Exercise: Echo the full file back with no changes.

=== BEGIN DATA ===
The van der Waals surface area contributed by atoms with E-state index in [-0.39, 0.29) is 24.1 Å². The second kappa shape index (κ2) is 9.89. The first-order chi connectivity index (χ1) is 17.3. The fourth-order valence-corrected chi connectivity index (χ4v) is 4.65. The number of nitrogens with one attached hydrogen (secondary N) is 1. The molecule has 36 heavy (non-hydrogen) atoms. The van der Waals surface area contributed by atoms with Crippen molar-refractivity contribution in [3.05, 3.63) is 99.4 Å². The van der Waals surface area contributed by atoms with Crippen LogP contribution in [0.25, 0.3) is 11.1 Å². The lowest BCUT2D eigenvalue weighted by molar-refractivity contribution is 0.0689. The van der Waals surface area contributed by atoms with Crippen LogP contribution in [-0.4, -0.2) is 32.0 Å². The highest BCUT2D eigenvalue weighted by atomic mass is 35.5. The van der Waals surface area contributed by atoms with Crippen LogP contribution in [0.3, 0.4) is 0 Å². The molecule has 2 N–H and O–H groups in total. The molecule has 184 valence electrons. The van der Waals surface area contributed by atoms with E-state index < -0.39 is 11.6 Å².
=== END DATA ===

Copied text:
The van der Waals surface area contributed by atoms with E-state index in [-0.39, 0.29) is 24.1 Å². The second kappa shape index (κ2) is 9.89. The first-order chi connectivity index (χ1) is 17.3. The fourth-order valence-corrected chi connectivity index (χ4v) is 4.65. The number of nitrogens with one attached hydrogen (secondary N) is 1. The molecule has 36 heavy (non-hydrogen) atoms. The van der Waals surface area contributed by atoms with Crippen molar-refractivity contribution in [3.05, 3.63) is 99.4 Å². The van der Waals surface area contributed by atoms with Crippen LogP contribution in [0.25, 0.3) is 11.1 Å². The lowest BCUT2D eigenvalue weighted by molar-refractivity contribution is 0.0689. The van der Waals surface area contributed by atoms with Crippen LogP contribution in [-0.4, -0.2) is 32.0 Å². The highest BCUT2D eigenvalue weighted by atomic mass is 35.5. The van der Waals surface area contributed by atoms with Crippen LogP contribution in [0.3, 0.4) is 0 Å². The molecule has 2 N–H and O–H groups in total. The molecule has 184 valence electrons. The van der Waals surface area contributed by atoms with E-state index < -0.39 is 11.6 Å².